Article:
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OneHood Spotlight: Hoops and Hope

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As we finish up our month-long endeavour to feature our outstanding Youth Development Program, we decided to sit down with Youth Coordinator Angel Lopez and star player Erik Ramirez to talk about their involvement with the OneHood Peace Basketball League. Angel coached for nine years before taking on responsibility of coordinating the entire league. Now in its 12th year, OneHood brings young people from different neighborhoods in Boston together to play basketball every summer. What would seem like a fun pastime to most is actually a major source of inspiration and connection for people in our community:

How did you both get involved with the OneHood Program?

Angel: This all started with a partnership between IBA and the BCYF Blackstone Community Center. One day I was out here and David Kay from IBA came out here and said, “hey, what do you think about coaching basketball?” I was torn at the time because I enjoyed playing basketball but I was also playing baseball at the time so I didn’t really know what I wanted to do. Once I got into it, forget about it. I’ve been doing it for over eight or nine years now. I kept going with it because it was fun. I always liked playing with kids, showing them new things, and when I started I realized I’d been working with kids my whole life–I just never realized.  

Erik: I first got involved with Angel. We were just playing around and he told me, “oh, you’re the perfect fit, the perfect age,” and that I could “play with other teams, show them your talent,” because he knows I shoot a lot. So I decided to sign up!

How would you describe OneHood to someone?

Erik: I would just say it’s like a family, honestly. There’s a good connection with everybody. Even if you don’t know them, you’ll get to know them as soon as you start playing with them. I was a shy person before I started this. I didn’t really talk to nobody, I kind of kept to myself. But once I got involved with OneHood, talking to other teams, it opened me up alot and made me a better person.

Angel: Same with me. It is a family. I still got kids to this day that call me coach and I haven’t coached in about five years. It’s a different type of family though. Whatever problem you got at home you can leave there and come here just to focus and have fun and you don’t have to worry about your daily life. This is something you can use to just relax. It’s a stress-free environment.

Angel, how has Erik changed since he started the program?

Angel: He really was real shy. We wouldn’t even speak when he first started, he’d be just standing in a corner and I was like, “dude, you’re gonna have to talk to your team to get them to trust you.” As soon as I said that, he’s built confidence over the years because at the end of the day, he can shoot! And a lot of people saw that so they started letting him know that they’d back him up, like “go over here, we got you.” After that, Erik started connecting with everybody.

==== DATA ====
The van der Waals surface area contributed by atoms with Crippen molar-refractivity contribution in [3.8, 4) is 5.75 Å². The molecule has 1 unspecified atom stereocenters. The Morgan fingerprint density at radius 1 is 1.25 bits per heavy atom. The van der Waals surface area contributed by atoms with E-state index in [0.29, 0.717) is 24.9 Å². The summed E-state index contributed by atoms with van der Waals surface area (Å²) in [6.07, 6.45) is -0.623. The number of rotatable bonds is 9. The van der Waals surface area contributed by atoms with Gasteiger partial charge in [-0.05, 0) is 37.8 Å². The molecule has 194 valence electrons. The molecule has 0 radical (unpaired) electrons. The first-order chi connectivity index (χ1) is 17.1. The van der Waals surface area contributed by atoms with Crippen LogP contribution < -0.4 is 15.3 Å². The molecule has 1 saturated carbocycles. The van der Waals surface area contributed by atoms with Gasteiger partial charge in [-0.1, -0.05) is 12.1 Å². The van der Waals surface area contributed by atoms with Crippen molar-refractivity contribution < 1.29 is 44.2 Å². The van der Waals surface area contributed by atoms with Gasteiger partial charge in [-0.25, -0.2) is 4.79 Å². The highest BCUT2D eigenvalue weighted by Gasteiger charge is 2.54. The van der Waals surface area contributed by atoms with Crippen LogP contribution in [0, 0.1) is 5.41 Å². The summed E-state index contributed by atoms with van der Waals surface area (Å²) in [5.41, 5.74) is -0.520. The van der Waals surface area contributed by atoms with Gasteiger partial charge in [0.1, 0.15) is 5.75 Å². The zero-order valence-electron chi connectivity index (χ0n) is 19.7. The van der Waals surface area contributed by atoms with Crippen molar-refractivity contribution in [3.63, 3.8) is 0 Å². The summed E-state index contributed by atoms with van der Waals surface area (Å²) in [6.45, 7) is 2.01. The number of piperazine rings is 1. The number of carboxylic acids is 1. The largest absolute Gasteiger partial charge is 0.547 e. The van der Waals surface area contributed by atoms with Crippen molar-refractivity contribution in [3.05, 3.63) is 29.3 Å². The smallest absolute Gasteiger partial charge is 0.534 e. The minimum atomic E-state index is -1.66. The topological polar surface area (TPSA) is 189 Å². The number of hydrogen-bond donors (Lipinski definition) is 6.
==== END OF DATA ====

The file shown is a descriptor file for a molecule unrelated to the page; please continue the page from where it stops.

Why is OneHood important to this community?  

Angel: Like I said, I see it as a way of getting out of your daily life. There’s a lot of kids out here dealing with stuff that we don’t know about and basketball is a way for them to get out of it. You can use basketball as way to not to get into trouble. I just see it as something good cause it brings everyone together from different communities so everyone can just sit and enjoy the games. The fan base makes everything so much better because it brings that sense of community.

What is your favorite part of being in this program?

Erik: Well shooting the ball, obviously! (laughs) But also meeting new people because back then I did not care about nobody, I kept to myself like I said but now I really like meeting new people and talking about their talents, what we can do to make the game better. We try to stay away from trouble and it helps me alot to express my feelings, talk to coaches. They’re more like mentors.

Angel, what do you envision for this program in the next 10 years?

Angel: I hope it’s still going! I know sometimes these things catch fire and then all of a sudden people lose interest. I wish it could be a bigger thing but I know sometimes when things get bigger it just messes up the whole message. So I guess I just hope it sticks to the message of what it is: a safe environment for kids in the community to come and watch and have fun.

Erik, where do you hope this program will take you?

Erik: This is my last year but I think I’d like to come back to be one of the coaches or something like that to help kids who were like me, to help them come out of the box. I just wanna talk to other kids and try to have them play sports and get active so they don’t get into all the nonsense going on.

Angel: You know, I think I know someone who could make that happen.

Erik: Who?

Angel: Me!

If you want to experience the excitement of a OneHood game yourself, RSVP to our Facebook Event and show your support at our tournaments! Your presence means the world to our players. For young people interested in getting involved, you can contact Angel at alopez@ibaboston.org or (617)-535-1756.

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